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Author: A Potato in a Rice Field
Wanderlust Travel Blog of the Year ’13
In honesty I rarely hear much praise for Dubai, a city often dubbed fake and somewhat boring with its shiny new facade overshadowing authenticity and origins. Fanfan was one of the unimpressed flying to Dubai for her first ever travels outside of Thailand. She booked a weeks stay in Dubai only to leave three days later because she “was bored”. However it is hard to argue with its popularity as one of the world’s most visited cities (7th globally, 2013) and its convenient location as a stopover city between Europe and Asia. On my visit, on a Dubai stopover, I try to look past the new Dubai and find its humble origins. Origins as a minor port on the Persian Gulf Coast, a hub for dhows passing between the world’s east and west, its life before oil wealth and expat hordes. However the local culture has always been somewhat skewed with influences of settling traders and nomads. Now with a 90% expat community the authenticity of old Dubai has almost been obliterated for passing eyes. Dubai is ethnically Arab yet the majority of Emiratis are Persian (Iranian) and together these cultures continue to thrive locally. If new to the region – Dubai will no doubt be a unique and exciting destination and my first experience proved this. On a two day Dubai stopover I am quick on the ground, fitted in a keffiyah (head dress) and out to find authentic experiences in Dubai. Note there’s a lot of tourists.
The best start to Dubai is at the creek, the historic centre of trade which splits through the centre of the city. Deira on one side and Bur Dubai the opposite. While Deira now sparkles with shiny new skyscrapers the traditional ‘dhows’ (big boats) and ‘abras’ (small boats) continue to plough the waterways beneath and a tour of the creek by abra is worth the visit. For a quicker creek crossing abras also depart every few minutes from both sides of the creek (cost 1 dirham for taxi). In the evening the bigger dhows offer dinner cruises (we give it a miss).
Surrounding the creek are the old trading souks, traditional markets where locals continue to ply their old trades. Many of the better and more popular souks are found on the Deira side of the creek including the spice souk and gold souk adjacent (we missed both). If planning to buy be prepared to haggle. If not planning to buy enjoy the local hustle.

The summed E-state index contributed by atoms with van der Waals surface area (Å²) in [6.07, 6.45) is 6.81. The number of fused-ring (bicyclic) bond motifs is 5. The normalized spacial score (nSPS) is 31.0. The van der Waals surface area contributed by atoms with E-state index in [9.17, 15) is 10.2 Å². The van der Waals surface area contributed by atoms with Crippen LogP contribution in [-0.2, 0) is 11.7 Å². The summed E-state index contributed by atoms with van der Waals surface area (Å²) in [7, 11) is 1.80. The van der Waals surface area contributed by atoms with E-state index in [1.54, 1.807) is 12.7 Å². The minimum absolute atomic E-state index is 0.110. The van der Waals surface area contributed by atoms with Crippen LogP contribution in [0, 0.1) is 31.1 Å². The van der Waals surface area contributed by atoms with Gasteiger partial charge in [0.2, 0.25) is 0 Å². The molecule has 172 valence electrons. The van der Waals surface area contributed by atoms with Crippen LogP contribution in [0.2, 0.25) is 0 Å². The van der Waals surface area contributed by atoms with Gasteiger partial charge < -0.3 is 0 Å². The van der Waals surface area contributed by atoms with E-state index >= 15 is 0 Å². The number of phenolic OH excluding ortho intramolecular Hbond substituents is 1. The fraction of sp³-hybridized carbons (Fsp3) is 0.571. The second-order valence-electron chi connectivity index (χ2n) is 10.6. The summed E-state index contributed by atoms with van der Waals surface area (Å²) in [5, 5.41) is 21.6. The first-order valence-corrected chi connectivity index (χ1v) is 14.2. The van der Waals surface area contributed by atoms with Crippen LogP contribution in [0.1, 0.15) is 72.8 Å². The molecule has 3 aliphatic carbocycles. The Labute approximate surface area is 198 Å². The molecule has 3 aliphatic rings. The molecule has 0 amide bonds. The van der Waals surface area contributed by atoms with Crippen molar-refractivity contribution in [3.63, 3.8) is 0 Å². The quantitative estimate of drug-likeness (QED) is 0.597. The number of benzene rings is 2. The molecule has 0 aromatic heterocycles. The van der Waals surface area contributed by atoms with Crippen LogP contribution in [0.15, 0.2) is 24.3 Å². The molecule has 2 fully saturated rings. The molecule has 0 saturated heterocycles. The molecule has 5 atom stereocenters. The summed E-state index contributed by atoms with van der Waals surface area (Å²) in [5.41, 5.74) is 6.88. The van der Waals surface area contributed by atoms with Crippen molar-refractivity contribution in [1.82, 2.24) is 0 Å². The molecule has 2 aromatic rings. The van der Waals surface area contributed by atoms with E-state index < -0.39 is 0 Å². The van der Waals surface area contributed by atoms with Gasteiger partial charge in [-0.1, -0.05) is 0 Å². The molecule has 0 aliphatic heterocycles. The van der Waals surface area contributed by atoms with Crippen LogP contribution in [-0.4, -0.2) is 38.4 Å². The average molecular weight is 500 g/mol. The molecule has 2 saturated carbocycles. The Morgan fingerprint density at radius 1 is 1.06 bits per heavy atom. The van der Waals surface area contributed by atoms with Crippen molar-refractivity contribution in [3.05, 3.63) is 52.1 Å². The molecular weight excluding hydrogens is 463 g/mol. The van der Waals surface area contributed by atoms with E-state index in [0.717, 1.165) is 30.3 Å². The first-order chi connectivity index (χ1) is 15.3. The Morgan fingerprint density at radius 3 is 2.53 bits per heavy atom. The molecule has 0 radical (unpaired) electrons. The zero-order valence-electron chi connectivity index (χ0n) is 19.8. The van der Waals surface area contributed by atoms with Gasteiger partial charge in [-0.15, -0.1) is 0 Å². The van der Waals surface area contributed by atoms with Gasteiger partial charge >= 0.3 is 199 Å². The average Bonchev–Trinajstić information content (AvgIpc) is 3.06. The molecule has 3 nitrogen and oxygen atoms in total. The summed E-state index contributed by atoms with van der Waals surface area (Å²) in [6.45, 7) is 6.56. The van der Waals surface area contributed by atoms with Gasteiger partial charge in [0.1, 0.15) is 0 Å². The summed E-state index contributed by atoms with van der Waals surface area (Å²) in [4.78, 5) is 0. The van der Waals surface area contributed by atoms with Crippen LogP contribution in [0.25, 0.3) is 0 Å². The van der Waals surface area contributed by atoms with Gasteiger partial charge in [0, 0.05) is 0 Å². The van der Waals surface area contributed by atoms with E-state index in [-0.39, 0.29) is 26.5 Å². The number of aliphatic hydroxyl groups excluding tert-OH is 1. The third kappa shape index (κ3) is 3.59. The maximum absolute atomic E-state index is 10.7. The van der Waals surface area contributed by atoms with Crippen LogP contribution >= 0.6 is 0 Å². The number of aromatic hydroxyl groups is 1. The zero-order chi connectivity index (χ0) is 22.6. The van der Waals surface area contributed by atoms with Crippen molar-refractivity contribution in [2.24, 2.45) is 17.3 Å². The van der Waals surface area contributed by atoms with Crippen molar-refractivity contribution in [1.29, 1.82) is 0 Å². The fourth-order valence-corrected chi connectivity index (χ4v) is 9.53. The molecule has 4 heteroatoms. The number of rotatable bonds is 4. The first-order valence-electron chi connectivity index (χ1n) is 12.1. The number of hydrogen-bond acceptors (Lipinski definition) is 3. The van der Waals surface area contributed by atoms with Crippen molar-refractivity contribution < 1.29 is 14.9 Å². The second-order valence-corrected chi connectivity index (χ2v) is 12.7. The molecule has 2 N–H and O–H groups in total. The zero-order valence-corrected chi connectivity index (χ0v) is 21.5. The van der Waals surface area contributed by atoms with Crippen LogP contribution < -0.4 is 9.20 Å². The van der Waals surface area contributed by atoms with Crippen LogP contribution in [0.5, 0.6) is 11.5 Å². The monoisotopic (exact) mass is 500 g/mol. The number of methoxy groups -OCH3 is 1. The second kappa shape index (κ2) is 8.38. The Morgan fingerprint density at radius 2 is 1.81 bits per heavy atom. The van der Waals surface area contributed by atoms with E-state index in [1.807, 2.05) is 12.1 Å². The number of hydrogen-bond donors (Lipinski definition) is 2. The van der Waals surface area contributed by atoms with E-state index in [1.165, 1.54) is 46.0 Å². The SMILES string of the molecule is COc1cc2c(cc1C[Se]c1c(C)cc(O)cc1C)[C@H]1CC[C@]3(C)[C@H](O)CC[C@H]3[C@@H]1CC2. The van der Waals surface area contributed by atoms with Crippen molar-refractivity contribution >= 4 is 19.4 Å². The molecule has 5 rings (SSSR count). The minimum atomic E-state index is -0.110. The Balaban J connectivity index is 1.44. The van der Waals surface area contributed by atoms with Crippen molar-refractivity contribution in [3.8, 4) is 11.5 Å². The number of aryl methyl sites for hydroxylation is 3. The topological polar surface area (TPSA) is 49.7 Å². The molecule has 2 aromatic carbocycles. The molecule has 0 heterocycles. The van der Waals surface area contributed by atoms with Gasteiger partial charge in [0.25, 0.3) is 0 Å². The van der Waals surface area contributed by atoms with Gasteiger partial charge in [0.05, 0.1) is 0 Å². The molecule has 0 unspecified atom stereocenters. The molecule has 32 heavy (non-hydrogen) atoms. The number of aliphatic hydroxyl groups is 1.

On the Bur Dubai side of the creek is the historical Bastakia quarter decorated with narrow lanes, wind towers and mosques. A less forced feel of authenticity for Dubai. As with much of the old residential areas Bastakia was scheduled to be demolished but plans fortunately took a u-turn and it is now preserved to showcase authentic architecture of Dubai. In and around the Bastakia quarter you will also find other attractions including the Grand Mosque and the Dubai Museum (Al Fahidi Fort). For some authentic eating try traditional Emirati food at the ‘Local House’ a restaurant famous for its camel meat dishes.
If planning on seeing the desert (as you should) Dune Bashing for me is the best option. More ‘extreme’ than originally expected Dune Bashing became more of a race or mass game of chicken than a relaxing drive in the dunes. Drivers push every inch of space between the convoy, speed up and over the steepest of slopes and are either extremely professional drivers or terribly reckless. My mum survives but sister doesn’t fare well (pictured below) 😀 The tour lasts roughly 40 minutes arriving later to a Bedouin Camp located in empty Arabian desert.
The Bedouin camp comes as part of the Dune Bashing tour and, while both are obviously touristy, they are for me the highlight of the Dubai Stopover. Traditional food served with Bedouin folk music and dance. Surrounding tents set up to smoke Shisha tobacco (aka hookah, hubbly bubbly etc). Sunsets, star gazing, camel rides. This is as authentic as you will get these days in Dubai as Bedouin camps don’t really exist anymore. There are other longer experiences but they’re not really suitable for a short Dubai Stopover.
The food of Dubai is Emirati a blend of Middle Eastern and Asian cuisines. However Levantine presides in Dubai and you will never be far from sharwamas, grills and flatbreads as well as the popular chickpea dishes like falafel and hummus. Also keep a nose out for local stews and if you can find it camel. While camel is traditionally reserved on special occasions you can still find it on the odd menu (camel stew pictured below).
While I don’t go looking intentionally for new Dubai I find it hard to miss. It kind of towers over the rest of it. Take a drive through Sheikh Zayed Road, call in at Jumeira beach and the iconic Burj al Arab, scale the new tourist hot spot and world’s tallest building Burj Khalifa -which I am guessing has some top notch views. There are endless attractions in Dubai with new and ‘world’s first’ experiences popping up all the time. This will all come in a later post.
Check out the full Dubai Stopover video below, Dune Bashing, traditional dance and life on the creek and old quarters.